Thursday, 14 April 2011
I had an interesting time at the York writing conference, going to some really good presentations, like Debi Alper’s for instance, but it was also interesting in the Chinese curse sense.
I may just be the wrong sort of person for such events, for instance here is an exchange that would have driven all my old friends in public health completely mad.
Audience question ‘What do you think of market research?’
Well-known agent on platform ‘Sounds a bit scientific to me.’
Publisher on the platform ‘I’m against it because it could prevent the publisher from using his professional judgement.’
So there we have it publishing is not scientific, or evidence based, so should I believe anything anyone tells me? They do however, believe in markets, if not market research, because so many decisions are driven by what they think will sell.
Part of the attraction of the York conference are the one-to-one sessions with agents and book doctors that come as part of the package.
I met two agents, both of whom said almost identical things, namely that there was no market for medical thrillers and that I should write something else. I'm putting it a bit baldly but quite honestly if I had not insisted on continuing the conversation both one-to-ones would have lasted 30 seconds.
One agent was good enough to follow up with an email
Thank you for taking the time to have a one-to-one with me on Saturday in York. The (name redacted) literary agency is very small agency and therefore I really have to love the work that I represent. As I explained, I don’t feel that there is a demand in the market for a medical thriller at the current time and that is why I was unable to look at your novel further.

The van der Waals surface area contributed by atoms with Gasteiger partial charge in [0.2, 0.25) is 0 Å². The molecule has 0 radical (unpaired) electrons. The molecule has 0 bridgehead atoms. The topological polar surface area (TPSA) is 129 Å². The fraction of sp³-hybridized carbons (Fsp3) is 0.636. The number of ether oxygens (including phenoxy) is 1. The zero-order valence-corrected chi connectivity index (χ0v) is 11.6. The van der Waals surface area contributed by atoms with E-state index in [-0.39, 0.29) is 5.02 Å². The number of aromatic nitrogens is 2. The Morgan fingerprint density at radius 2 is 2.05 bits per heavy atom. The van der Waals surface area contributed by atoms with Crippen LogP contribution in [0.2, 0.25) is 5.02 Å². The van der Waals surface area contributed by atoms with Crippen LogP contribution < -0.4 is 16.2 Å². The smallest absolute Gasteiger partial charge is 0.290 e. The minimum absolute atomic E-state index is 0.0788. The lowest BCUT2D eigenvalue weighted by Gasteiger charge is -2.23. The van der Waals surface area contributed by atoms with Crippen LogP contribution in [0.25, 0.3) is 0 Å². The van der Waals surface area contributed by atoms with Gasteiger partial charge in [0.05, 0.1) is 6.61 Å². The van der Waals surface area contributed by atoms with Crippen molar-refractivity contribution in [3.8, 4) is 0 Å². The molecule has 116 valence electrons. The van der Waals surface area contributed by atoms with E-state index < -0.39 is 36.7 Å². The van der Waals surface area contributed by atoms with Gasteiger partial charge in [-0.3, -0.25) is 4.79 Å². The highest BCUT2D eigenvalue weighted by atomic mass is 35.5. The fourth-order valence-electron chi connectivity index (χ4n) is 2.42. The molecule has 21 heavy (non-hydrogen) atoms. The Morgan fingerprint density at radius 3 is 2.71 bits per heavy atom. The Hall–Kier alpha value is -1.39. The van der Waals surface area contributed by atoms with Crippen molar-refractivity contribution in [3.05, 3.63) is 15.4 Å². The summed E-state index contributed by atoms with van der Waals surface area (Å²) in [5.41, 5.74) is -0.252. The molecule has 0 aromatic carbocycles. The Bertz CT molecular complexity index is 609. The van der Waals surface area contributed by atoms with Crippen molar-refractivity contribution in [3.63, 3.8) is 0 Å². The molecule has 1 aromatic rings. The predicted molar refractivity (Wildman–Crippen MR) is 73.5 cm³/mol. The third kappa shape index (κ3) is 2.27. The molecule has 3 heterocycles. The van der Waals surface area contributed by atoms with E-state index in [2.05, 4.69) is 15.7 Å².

I wish you the very best with your writing career.
With all best wishes
So that is pretty definitive –write something else.
I mentioned this experience in a comment on one of Nicola Morgan's blogs and Nicola has now posted the following.
THURSDAY, 14 APRIL 2011
REJECTING THE GENRE NOT THE WRITING
A comment from a blog-reader recently needs answering. He said he'd been told during one-to-one feedback sessions (with an agent, I think), "No one can sell medical thrillers, so write something else." He went on to say that in some ways he preferred this to being told that his writing wasn't good enough and that he found it helpful because he had "a better idea of what I'm aiming at - something where they at least reject the genre rather than the writing."
Back to that in a moment.
This links to something else that happened recently. I was chatting with a senior commissioning editor at a major children's publisher and when she heard I was doing an event on how to write for children that day she said,"Tell them not to do anything with vampires. People are always sending us vampire stuff and we don't want any more."
So, obediently, I relayed this message during my talk. I thought I noticed one member of the audience blanche and when it came to Q&A she asked, "That editor who didn't want vampires - was that [name redacted]?" I replied that it was. She blanched further. She told me afterwards that she was actually seeing this same editor for a meeting later that day, AND it was a vampire story she was pitching. Anyway, when I saw her again later, she was beaming. "She's asked to see the whole thing," she said. "She's interested!" Yep, the editor who said she didn't want any more vampires was interested in a vampire story.